High-level D&D characters bring enough hit points to make added damage a nearly essential ingredient to any credible foe. But the high damage numbers penalize support characters who rely on concentration to help the party. Nobody who suffers 66 points of damage makes a DC 33 save to keep concentration—even though a proportional amount of damage would result in a makeable DC 10 save at low levels. I once floated a “modest proposal” for improving D&D that would avoid damage hacks, which penalize support characters. The suggestion revisited a rule that dates to the original little brown books. Back then high-level characters who earned a level only gained a hit point or two. However, even if Matt Mercer and the ghosts of Dave and Gary all approved such a house rule, players would never go for it. So instead, we’re left with the damage thing.

Next: More on challenging high-level characters. Plus dealing with the cognitive demands of running high-level games. To avoiding missing the next post, follow me on Twitter at @dmdavidblog and sign up to receive posts via email.

Related: All the Troubles That Can Make High-Level D&D a Bitch To Run, and How To Solve Them

Categories: Tabletop Gaming Blogs

Review & OSR Commentary On The Free Infinite Stars (Issue 1 - Aug 2011) Fanzine By Omer Golan-Joel & Co. For Original Traveller & Stars Without Number Free Edition

Swords & Stitchery - Mon, 08/23/2021 - 18:55
  There are times when I've heard from DM's that they wish that there was a fanzine dedicated to Stars Without Numbers rpg & Cepheus Engine? Well there was but it was originally dedicated to Stars Without Number & original Traveller. Come with us now down the dark corridors of time to 2011 &   Infinite Stars (Issue 1 - Aug 2011). Infinite Stars (Issue 1 - Aug 2011) by Omer Golan-Joel & Co. for Needles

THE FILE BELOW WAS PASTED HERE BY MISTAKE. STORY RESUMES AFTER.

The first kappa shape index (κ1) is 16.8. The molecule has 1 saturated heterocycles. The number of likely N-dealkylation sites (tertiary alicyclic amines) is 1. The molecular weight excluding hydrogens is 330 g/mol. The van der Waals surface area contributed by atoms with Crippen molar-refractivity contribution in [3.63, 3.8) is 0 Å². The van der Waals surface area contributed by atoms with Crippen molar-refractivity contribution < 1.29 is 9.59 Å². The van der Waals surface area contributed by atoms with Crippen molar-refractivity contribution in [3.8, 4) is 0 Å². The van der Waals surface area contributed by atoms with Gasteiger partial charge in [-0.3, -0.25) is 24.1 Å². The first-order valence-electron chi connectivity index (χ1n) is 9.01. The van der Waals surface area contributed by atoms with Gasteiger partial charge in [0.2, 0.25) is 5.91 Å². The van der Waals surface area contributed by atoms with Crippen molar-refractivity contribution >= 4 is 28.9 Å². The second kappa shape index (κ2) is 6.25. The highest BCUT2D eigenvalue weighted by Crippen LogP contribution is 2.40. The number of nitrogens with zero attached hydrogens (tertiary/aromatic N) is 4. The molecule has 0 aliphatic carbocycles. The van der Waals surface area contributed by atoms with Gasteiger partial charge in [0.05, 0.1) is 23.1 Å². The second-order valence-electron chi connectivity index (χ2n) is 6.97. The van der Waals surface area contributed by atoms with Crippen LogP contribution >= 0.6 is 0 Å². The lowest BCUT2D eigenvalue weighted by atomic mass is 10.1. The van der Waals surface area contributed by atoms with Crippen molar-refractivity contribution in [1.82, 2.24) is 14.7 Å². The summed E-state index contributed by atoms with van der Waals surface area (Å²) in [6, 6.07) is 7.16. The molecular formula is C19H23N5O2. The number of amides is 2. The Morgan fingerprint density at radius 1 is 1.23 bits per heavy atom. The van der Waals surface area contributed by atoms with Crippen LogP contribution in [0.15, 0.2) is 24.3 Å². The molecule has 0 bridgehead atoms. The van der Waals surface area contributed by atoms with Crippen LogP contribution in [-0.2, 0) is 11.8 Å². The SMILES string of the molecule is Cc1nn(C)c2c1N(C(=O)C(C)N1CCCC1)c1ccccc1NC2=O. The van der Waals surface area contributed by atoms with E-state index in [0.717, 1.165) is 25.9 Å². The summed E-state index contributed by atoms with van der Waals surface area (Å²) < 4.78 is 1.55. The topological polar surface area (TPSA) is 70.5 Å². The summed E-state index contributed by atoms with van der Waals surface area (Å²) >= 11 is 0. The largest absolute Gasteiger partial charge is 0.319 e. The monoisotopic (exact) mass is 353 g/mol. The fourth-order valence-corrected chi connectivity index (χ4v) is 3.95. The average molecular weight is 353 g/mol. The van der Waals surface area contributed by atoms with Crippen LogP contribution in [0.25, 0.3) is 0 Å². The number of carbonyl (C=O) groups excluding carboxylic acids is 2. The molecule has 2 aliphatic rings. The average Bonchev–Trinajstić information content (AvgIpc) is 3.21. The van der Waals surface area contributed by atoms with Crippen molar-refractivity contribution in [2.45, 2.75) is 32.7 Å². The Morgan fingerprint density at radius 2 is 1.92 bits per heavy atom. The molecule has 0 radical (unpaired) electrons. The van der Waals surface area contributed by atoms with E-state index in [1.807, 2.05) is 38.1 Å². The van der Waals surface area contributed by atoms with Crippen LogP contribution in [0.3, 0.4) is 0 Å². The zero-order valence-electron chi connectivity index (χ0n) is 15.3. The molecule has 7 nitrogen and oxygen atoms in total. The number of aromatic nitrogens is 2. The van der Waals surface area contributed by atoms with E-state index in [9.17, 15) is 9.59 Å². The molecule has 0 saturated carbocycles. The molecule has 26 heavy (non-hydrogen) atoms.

Categories: Tabletop Gaming Blogs

Talislanta Returns

Sorcerer's Skull - Mon, 08/23/2021 - 11:00

The word on the Talislanta facebook page is that the setting will be returning (via Kickstarter) in a 5e compatible form. While I don't know that 5e is the optimal system for Talislanta, I'm glad to see it back and will definitely kickstart it. 

This announcement puts me in a mind to get back to the series I started in 2020 but never finished where I did an in-depth look at setting. Those posts can be found here.

More OSR Resources Aboard The Warden - B2 Keep on The Borderlands By Gary Gygax - The Castles & Crusades Rpg Aligned With The Star Ship Warden Rpg book

Swords & Stitchery - Mon, 08/23/2021 - 05:30
Henri The Hurricane caused lots of mayhem for me as a DM this past weekend. It turned out to be a mild storm with an attitude. If one listened to the newscasters it was supposed to be the 'storm of the century'. And said newscasters almost but not quite seem geniunely diappointed when there wasn't any real destruction unlike Hurricane Sandy which barrelled through New England in 2012. We Needles
Categories: Tabletop Gaming Blogs

Queen of the Martian Catacombs 'Old Mars' Astonishing Swordsmen & Sorcerers of Hyprborea & Warriors of The Red Planet Hyrbid Campaign Notes Updated

Swords & Stitchery - Sun, 08/22/2021 - 17:27
 This is the first of the Eric John Stark stories & its got all of the pulpy weirdness we've come to expect from Leigh Brackett's Mars."Gaunt giant and passionate beauty, two dragged thirst-crazed across endless crimson sands in terrible test of endurance. One knew where cool life-giving water lapped old stones smooth - a place of secret horror, death to revealS.O.S. Aphrodite by Stanley Mullen -Needles
Categories: Tabletop Gaming Blogs

Mysterious Trinkets

Sorcerer's Skull - Sun, 08/22/2021 - 14:30

I realized we had a Land of Azurth 5e session weeks ago I didn't blog about. Here's the belated news from Azurth...